Moore said they could find no other notification regarding a target level change, and added that CMC had been dosing Rose “based on a target level of mid-2s”.

McKay was “stunned” when he read Moore’s letter – he knew that for those with a St Jude’s valve replacement, INR levels should be higher: between 2.5 and 3.5, rather than 2.0 and 3.0.

Moore also stated that, in the month after Rose’s stroke, CMC’s Dr Craig Cherry called Dr Abernethy to ascertain the exact advised range that was held on Wakefield Heart Centre’s records.

“They advised a higher INR target range of 2.5 to 3.5,” Moore said.

“We have now reviewed our processes to ensure that we confirm and document a target range indicated by a specialist in the patient record.”

Concluding the ACC’s independent report into the stroke, Dr Brown stated that BPAC [Best Practice Advocacy Centre] guidance was not followed by CMC.

“In the case of Mrs Rose the nurse practitioner made a substantial reduction in the weekly dose by 25 per cent [4mg daily to 3mg daily] with advice to retest in four days on 26/3/2018”

“The 23/3/2018 INR result of 3.7 was slightly above the upper limit of the desired range. Over anticoagulation is considered when INR levels exceed 5.0.

“The BPAC guidance for no change in warfarin dosage, and to recheck INR levels in one week, was not followed.”

Rose then had another test, which showed her INR was marginally lower at 3.3 [within the recommended mechanical heart valve INR bounds], but no dose change was recommended and she was maintained on the substantially lower regime of 3mg per day.

According to the ACC report, this was likely to have caused the clot that led to Rose’s stroke.

As her INR levels continued to drop, Rose was reportedly heard on the phone telling CMC “there’s a mistake with my warfarin”, which was a concern she had simultaneously been voicing to friends and family.

McKay called this a “breakdown in patient-led care”, particularly as Rose had considerable experience, having taken warfarin for over a decade.

McKay said Rose’s concerns were ignored, and that she was the victim of a chain of errors.

On January 31, 2020, Rose Wall of HDC said the Crown entity would take “no further action” on a complaint McKay had formally lodged.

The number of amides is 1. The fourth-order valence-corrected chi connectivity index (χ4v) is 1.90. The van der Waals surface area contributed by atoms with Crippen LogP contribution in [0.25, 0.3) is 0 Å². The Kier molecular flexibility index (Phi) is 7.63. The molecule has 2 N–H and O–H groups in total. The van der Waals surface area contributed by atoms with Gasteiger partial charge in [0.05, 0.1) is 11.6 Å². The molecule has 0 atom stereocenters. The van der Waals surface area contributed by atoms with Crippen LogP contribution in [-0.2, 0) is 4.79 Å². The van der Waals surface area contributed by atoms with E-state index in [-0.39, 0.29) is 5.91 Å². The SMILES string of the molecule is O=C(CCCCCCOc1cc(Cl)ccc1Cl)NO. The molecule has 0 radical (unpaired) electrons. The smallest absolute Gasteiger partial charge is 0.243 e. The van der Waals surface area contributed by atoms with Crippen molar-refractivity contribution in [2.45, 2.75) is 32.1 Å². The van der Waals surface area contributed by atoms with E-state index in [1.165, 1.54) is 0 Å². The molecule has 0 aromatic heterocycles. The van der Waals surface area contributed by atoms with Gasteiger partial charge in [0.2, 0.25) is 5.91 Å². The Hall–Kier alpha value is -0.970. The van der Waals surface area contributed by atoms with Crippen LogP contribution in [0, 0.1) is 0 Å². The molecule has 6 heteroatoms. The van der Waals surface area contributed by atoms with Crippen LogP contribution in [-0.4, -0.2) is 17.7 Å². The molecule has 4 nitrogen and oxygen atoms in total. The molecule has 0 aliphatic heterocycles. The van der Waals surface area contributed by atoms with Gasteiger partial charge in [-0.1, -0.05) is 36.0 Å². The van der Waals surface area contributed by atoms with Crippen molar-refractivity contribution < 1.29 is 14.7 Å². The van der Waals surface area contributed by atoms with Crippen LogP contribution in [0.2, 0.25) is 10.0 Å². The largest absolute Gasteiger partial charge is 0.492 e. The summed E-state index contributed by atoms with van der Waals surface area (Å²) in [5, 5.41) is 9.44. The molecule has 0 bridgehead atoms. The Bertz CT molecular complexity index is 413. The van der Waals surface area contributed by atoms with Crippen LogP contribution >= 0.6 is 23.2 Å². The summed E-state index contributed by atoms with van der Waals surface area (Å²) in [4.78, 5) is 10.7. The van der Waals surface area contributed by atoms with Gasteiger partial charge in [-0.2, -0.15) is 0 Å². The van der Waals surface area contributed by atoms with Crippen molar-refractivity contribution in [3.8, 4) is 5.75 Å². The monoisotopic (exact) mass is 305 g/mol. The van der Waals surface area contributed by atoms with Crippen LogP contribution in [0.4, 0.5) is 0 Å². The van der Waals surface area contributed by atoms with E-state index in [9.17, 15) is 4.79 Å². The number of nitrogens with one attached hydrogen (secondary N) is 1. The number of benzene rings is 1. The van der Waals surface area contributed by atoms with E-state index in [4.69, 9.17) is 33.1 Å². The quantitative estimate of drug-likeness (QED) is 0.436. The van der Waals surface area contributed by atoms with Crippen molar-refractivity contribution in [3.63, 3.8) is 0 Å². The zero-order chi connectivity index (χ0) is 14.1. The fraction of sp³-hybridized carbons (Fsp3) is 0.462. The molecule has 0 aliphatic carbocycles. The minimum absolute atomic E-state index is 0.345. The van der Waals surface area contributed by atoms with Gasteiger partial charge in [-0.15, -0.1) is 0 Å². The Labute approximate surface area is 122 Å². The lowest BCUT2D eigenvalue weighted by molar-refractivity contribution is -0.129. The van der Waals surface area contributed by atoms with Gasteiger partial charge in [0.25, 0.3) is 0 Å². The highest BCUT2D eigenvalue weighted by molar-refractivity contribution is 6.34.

McKay thought the decision stemmed from a lack of investigative rigour.

The family said they had not been listened to, and now want answers and a fresh investigation from HDC, that takes into account the breadth of evidence, including the report from the ACC, the changeover of
warfarin administration, and the concerns raised by the patient before the stroke.


  1. dear editor i’m not happy and I would like the investigation open again.Me and my family want to know what happened.

    We need answers of what went wrong and what caused the severe stroke.So we can stop being sad and feeling like were not being listened to. We don’t want another one to happen and we want to know what went wrong ,so we can prevent this from happening again.

    I just don’t want the investigation open for my aunt, but for those who had/might have this happen to them. I want to get answers to help others through this .I don’t want people to go through what my aunt Jenny did, and for that to be possible we need the investigation open again.

    I want to be able to help her enough so she can talk and maybe walk again. But that might not happen unless the investigation doesn’t open again, We wan to be able to see the old active aunt Jenny again. but we can’t cause we don’t know what went wrong, or if she can ever walk again.

    Thank you for reading my letter of concern and worries. I just needed it to be said and sorted out ,but please run this by who decided to stop the investigation . So we can help fix this for people. Have a good day/night sincerely kaitlyn.bogue

  2. Needs to be addressed so others don’t have to go through what she has. Also, I feel she needs an apology as she through no fault of her own is now sadly lacking the ability to live her life as she should have been able to expect to